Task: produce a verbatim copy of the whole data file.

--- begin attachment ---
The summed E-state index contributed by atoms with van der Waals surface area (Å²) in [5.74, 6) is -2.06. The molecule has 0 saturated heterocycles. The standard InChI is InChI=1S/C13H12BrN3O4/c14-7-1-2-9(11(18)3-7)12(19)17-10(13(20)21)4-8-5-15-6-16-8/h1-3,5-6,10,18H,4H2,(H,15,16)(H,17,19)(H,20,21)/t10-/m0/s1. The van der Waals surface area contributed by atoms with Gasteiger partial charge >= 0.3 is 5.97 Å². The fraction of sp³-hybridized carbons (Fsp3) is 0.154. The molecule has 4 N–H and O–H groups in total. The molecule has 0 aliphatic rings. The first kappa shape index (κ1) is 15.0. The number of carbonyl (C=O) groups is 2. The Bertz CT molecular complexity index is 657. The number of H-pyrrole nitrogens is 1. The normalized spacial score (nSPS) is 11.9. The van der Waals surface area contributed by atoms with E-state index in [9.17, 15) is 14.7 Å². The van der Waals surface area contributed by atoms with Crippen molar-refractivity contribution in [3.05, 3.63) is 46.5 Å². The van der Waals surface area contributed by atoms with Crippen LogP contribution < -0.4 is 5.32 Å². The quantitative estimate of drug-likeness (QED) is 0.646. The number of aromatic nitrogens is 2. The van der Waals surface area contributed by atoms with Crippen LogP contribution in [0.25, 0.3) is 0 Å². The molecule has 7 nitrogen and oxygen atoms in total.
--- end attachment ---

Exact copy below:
The summed E-state index contributed by atoms with van der Waals surface area (Å²) in [5.74, 6) is -2.06. The molecule has 0 saturated heterocycles. The standard InChI is InChI=1S/C13H12BrN3O4/c14-7-1-2-9(11(18)3-7)12(19)17-10(13(20)21)4-8-5-15-6-16-8/h1-3,5-6,10,18H,4H2,(H,15,16)(H,17,19)(H,20,21)/t10-/m0/s1. The van der Waals surface area contributed by atoms with Gasteiger partial charge >= 0.3 is 5.97 Å². The fraction of sp³-hybridized carbons (Fsp3) is 0.154. The molecule has 4 N–H and O–H groups in total. The molecule has 0 aliphatic rings. The first kappa shape index (κ1) is 15.0. The number of carbonyl (C=O) groups is 2. The Bertz CT molecular complexity index is 657. The number of H-pyrrole nitrogens is 1. The normalized spacial score (nSPS) is 11.9. The van der Waals surface area contributed by atoms with E-state index in [9.17, 15) is 14.7 Å². The van der Waals surface area contributed by atoms with Crippen molar-refractivity contribution in [3.05, 3.63) is 46.5 Å². The van der Waals surface area contributed by atoms with Crippen LogP contribution < -0.4 is 5.32 Å². The quantitative estimate of drug-likeness (QED) is 0.646. The number of aromatic nitrogens is 2. The van der Waals surface area contributed by atoms with Crippen LogP contribution in [0.25, 0.3) is 0 Å². The molecule has 7 nitrogen and oxygen atoms in total.